An "over-the-top" complex mix of craters, ice flows, mountains, valleys and apparent dunes coexist on Pluto in the latest amazing images from NASA's New Horizons spacecraft.
"Pluto is showing us a diversity of landforms and complexity of process that rival anything we've seen in the solar system," New Horizons' principal investigator Alan Stern, from the Southwest Research Institute in Colorado, said in a statement. "If an artist had painted this Pluto before our flyby, I probably would have called it over the top — but that's what is actually there." At Space.com, we combined the new Pluto images into an awesome video.
After a break to send particle, solar-wind and space-dust data back to Earth, the New Horizons spacecraft has resumed sending images snapped during its July 14 flyby of Pluto. The new images released today (Sept. 10) have resolutions of up to 440 yards (400 meters) per pixel, and they show a chaotic hodgepodge of features offering many scientific puzzles. [See more of the new Pluto photos by New Horizons]
There may be dunes, officials said in the statement, adding that nitrogen ice flows travel from mountains down to plains, and a network of valleys seems to be carved by flowing material. Old, cratered terrain and "chaotically" jumbled mountains border new flat, icy planes in the segments scientists have seen.
"The surface of Pluto is every bit as complex as that of Mars," Jeff Moore, leader of the New Horizons Geology, Geophysics and Imaging (GGI) team at NASA's Ames Research Center in California, said in the statement. "The randomly jumbled mountains might be huge blocks of hard water-ice floating within a vast, denser, softer deposit of frozen nitrogen within the region informally named Sputnik Planum."
The flat plains of Sputnik Planum fall within the left side of Tombaugh Regio, the heart-shaped region first seen in July as New Horizons approached the dwarf planet from afar. It was one of the earliest features spotted on Pluto, and is only now revealed in full detail from 50,000 miles (80,000 kilometers) away.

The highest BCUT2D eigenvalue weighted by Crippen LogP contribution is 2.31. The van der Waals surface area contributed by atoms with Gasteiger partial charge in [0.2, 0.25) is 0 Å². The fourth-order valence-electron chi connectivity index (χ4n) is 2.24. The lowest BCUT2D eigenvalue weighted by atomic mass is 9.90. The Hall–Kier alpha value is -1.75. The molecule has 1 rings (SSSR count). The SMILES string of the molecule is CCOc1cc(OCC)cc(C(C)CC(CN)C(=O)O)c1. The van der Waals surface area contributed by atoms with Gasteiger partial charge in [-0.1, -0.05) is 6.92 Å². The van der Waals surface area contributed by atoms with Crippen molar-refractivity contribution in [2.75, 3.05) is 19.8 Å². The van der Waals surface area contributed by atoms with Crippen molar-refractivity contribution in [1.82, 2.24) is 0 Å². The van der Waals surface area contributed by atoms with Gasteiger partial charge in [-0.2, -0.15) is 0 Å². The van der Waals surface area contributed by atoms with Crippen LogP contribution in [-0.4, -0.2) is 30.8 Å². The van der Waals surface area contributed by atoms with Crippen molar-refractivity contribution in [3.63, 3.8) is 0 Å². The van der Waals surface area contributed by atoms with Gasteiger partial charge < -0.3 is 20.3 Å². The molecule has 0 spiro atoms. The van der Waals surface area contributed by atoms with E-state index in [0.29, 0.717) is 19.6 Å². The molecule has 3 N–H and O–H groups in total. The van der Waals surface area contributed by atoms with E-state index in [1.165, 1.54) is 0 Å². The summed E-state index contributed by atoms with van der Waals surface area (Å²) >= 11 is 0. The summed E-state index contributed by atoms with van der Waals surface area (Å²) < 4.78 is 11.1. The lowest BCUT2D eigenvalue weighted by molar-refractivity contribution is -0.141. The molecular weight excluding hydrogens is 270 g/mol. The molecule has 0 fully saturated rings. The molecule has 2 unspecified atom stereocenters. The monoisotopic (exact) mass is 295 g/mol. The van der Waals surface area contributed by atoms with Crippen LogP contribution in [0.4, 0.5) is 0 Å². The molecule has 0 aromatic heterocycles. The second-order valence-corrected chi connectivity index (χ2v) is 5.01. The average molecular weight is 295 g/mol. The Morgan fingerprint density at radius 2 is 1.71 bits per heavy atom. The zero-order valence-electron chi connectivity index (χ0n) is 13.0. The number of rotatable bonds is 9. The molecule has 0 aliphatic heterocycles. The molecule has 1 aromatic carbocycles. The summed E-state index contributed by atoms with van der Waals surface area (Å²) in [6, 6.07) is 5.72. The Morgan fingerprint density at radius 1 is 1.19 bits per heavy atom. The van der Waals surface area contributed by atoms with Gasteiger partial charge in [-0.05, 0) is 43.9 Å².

Along the border of Sputnik Planum are what look like dark, windswept dunes, an unexpected surprise on a world that has too thin an atmosphere for wind, officials said.
"Seeing dunes on Pluto — if that is what they are — would be completely wild, because Pluto's atmosphere today is so thin," William B. McKinnon, a GGI deputy lead from Washington University, St. Louis, said in the statement. "Either Pluto had a thicker atmosphere in the past, or some process we haven't figured out is at work. It's a head-scratcher."
Researchers also received more data about Pluto's atmospheric haze. Imaged as Pluto blocked out the sun, this haze formed a glowing halo from the probe's perspective. There are more layers than the data initially suggested, and a soft atmospheric glow illuminates the planet's night side just before sunrise and after sunset.
"This bonus, twilight view is a wonderful gift that Pluto has handed to us," John Spencer, a GGI deputy lead also from the Southwest Research Institute in Colorado, said in the statement. "Now we can study geology in terrain that we never expected to see."
New Horizons continues to send back new images and data from the flyby while pressing onward, now over 43 million miles (63 million km) from Pluto and 3 billion miles (5 billion km) from the Earth.
Friday (Sept. 11), officials will release detailed images of Pluto's moons, taken during the flyby, that hint at a "tortured" geological past for Charon, officials say. Charon, like Pluto, is proving far more complicated than previously suspected.
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Sarah Lewin started writing for Space.com in June of 2015 as a Staff Writer and became Associate Editor in 2019 . Her work has been featured by Scientific American, IEEE Spectrum, Quanta Magazine, Wired, The Scientist, Science Friday and WGBH's Inside NOVA. Sarah has an MA from NYU's Science, Health and Environmental Reporting Program and an AB in mathematics from Brown University. When not writing, reading or thinking about space, Sarah enjoys musical theatre and mathematical papercraft. She is currently Assistant News Editor at Scientific American. You can follow her on Twitter @SarahExplains.